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Stranger Than Fiction: True Stories Paperback


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Product Details

  • Paperback: 256 pages
  • Publisher: Anchor; Reprint edition (May 10, 2005)
  • Language: English
  • ISBN-10: 0385722222
  • ISBN-13: 978-0385722223
  • Product Dimensions: 2 x 3.2 x 0.3 inches
  • Shipping Weight: 8 ounces (View shipping rates and policies)
  • Average Customer Review: 3.7 out of 5 stars  See all reviews (77 customer reviews)
  • Amazon Best Sellers Rank: #111,904 in Books (See Top 100 in Books)

Editorial Reviews

From Publishers Weekly

This collection from shock novelist Palahniuk (Choke; Lullaby) is an eye-opening look at the raw material that goes into Palahniuk's fiction, as well as proof that the novelist's art is derived from keen observation and recording of details. Often these are as grotesque as a closeup in a horror film (e.g., in talking to a group of wrestlers enduring Olympic tryouts, Palahniuk focuses on their injuries, both physical and emotional). Half the essays are magazine assignments and include insightful profiles of rock star Marilyn Manson, indie-movie queen Juliette Lewis and a high schooler who wants to explore space via a homemade rocket. Others offer the author's impressions of a demolition derby, the Rock Creek Lodge Testicle Festival and life aboard the USS Louisiana. Palahniuk often philosophizes, dwelling on the effects his fiction has had on "reality," especially the obsession his fans have had with his novel Fight Club. Palahniuk is fixated on the transformation of life's raw material into fiction and the writing process itself, which he sees as having the potential for self-fulfillment. (Incidentally, Brad Pitt, who played Fight Club's protagonist, emerges as Palahniuk's alter ego, and a number of the essays play on this theme, creating a patchwork memoir.) Palahniuk's fans will undoubtedly revel in the secrets the author reveals. Newcomers might initially feel queasy, but they're likely to warm up to his visceral prose and come to enjoy it.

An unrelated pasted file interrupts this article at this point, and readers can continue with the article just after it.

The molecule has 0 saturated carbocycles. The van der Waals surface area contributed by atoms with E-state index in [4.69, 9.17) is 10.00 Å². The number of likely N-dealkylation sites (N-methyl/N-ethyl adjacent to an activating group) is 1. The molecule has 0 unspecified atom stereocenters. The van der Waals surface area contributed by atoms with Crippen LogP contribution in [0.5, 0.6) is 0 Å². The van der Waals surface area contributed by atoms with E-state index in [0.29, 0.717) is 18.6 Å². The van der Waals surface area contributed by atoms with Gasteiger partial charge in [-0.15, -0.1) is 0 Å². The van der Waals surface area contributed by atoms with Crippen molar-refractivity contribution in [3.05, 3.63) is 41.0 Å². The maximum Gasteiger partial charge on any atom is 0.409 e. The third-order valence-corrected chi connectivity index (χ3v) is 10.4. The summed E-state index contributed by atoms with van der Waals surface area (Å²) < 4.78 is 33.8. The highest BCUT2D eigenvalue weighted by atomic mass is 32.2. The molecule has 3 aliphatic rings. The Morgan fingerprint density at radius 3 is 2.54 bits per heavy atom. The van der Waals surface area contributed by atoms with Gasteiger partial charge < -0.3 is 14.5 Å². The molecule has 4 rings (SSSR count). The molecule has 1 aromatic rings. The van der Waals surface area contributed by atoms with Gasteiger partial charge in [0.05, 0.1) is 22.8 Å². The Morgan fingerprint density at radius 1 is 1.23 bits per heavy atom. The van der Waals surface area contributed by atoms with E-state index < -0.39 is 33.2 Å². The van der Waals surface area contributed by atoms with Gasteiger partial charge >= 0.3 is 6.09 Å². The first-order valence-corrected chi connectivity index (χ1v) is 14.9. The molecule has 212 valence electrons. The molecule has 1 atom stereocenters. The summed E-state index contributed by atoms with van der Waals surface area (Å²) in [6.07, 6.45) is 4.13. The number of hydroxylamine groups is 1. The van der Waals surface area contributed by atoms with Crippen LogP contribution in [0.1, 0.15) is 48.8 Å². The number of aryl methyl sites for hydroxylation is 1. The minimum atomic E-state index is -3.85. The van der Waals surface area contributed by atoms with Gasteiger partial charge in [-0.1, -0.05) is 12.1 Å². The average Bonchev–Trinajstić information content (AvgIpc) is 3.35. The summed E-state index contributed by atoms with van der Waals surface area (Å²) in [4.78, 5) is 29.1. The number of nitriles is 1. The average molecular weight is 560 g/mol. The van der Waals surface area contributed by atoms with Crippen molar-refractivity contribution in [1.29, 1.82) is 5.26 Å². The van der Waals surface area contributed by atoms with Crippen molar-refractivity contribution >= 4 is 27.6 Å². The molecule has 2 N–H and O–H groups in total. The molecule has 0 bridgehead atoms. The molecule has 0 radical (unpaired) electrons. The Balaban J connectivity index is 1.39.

Copyright © Reed Business Information, a division of Reed Elsevier Inc. All rights reserved. --This text refers to an out of print or unavailable edition of this title.

From Booklist

From Fight Club (1996) and the guys who fight for sport to Choke (2001) and a young man who might literally be the son of Jesus, Palahniuk's novels are consistently populated with extraordinary eccentrics. So it's no surprise that in this collection of previously published magazine pieces, he writes mostly of the bizarre. Palahniuk focuses on themes of solitude and community, on our need to feel simultaneously special and a part of something. He attends the Olympic wrestling trials, for instance, and examines why men endure cauliflower ear and debilitating injury to participate in a sport that no one watches or cares about. The personal essays (Palahniuk describes a romp through Seattle while wearing a dog costume, for instance) don't shine as much as the journalistic pieces, although fans will be interested to learn personal details about Chuck and his experiences with quasi celebrity. But the best narratives here-- particularly a lengthy one on Americans who build European-style castles--show Palahniuk's deep compassion for oddballs and misfits, a hard-boiled kindness for which his fans revere him. John Green
Copyright © American Library Association. All rights reserved --This text refers to an out of print or unavailable edition of this title.

More About the Author

Chuck Palahniuk's novels are the bestselling Fight Club, which was made into a film by director David Fincher, Diary, Lullaby, Survivor, Haunted, and Invisible Monsters. Portions of Choke have appeared in Playboy, and Palahniuk's nonfiction work has been published by Gear, Black Book, The Stranger, and the Los Angeles Times. He lives in the Pacific Northwest.

Customer Reviews

I also like a good sad story.
andy mcbride
My husband likes this author, i read the book before giving it to him!
M.F.
There is not enough meat and bones to this one.
W. Crabtree

Most Helpful Customer Reviews

66 of 70 people found the following review helpful By Charles S. Houser VINE VOICE on August 14, 2005
Format: Paperback Verified Purchase
I was fascinated by the level of thinking that went into the movie FIGHT CLUB. It motivated me to read Palahniuk's novel which was the film's basis. The thinking, the cleverness, was there too. And though the novel was extreme, on the verge of being sci-fi or a futurist fable, there was something quite plausible about it as well. The emotional jadedness, the fear of emasculation, the fakery by which the nameless main character lived out his life all seemed quite authentic. I was genuinely intrigued by what Palahniuk had created and made a mental note to read more by this author.